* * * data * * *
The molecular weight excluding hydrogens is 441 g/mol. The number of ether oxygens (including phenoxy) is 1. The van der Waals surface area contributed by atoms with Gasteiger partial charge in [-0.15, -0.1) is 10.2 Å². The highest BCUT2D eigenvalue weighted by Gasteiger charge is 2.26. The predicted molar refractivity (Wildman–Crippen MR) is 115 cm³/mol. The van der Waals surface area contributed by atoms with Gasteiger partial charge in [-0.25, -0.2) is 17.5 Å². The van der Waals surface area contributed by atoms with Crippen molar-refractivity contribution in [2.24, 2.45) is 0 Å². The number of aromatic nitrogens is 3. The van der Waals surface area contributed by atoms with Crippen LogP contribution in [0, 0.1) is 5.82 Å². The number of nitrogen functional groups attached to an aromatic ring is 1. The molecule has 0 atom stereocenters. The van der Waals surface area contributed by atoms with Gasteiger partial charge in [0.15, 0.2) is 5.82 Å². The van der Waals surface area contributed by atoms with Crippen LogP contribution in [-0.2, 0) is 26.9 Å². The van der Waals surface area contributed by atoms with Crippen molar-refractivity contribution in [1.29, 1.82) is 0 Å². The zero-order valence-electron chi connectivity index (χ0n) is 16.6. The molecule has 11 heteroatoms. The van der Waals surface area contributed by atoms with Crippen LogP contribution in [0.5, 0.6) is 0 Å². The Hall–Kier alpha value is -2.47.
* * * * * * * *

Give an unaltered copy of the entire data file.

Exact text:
The molecular weight excluding hydrogens is 441 g/mol. The number of ether oxygens (including phenoxy) is 1. The van der Waals surface area contributed by atoms with Gasteiger partial charge in [-0.15, -0.1) is 10.2 Å². The highest BCUT2D eigenvalue weighted by Gasteiger charge is 2.26. The predicted molar refractivity (Wildman–Crippen MR) is 115 cm³/mol. The van der Waals surface area contributed by atoms with Gasteiger partial charge in [-0.25, -0.2) is 17.5 Å². The van der Waals surface area contributed by atoms with Crippen molar-refractivity contribution in [2.24, 2.45) is 0 Å². The number of aromatic nitrogens is 3. The van der Waals surface area contributed by atoms with Crippen LogP contribution in [0, 0.1) is 5.82 Å². The number of nitrogen functional groups attached to an aromatic ring is 1. The molecule has 0 atom stereocenters. The van der Waals surface area contributed by atoms with Gasteiger partial charge in [0.15, 0.2) is 5.82 Å². The van der Waals surface area contributed by atoms with Crippen LogP contribution in [-0.2, 0) is 26.9 Å². The van der Waals surface area contributed by atoms with Crippen molar-refractivity contribution in [1.29, 1.82) is 0 Å². The zero-order valence-electron chi connectivity index (χ0n) is 16.6. The molecule has 11 heteroatoms. The van der Waals surface area contributed by atoms with Crippen LogP contribution in [0.5, 0.6) is 0 Å². The Hall–Kier alpha value is -2.47.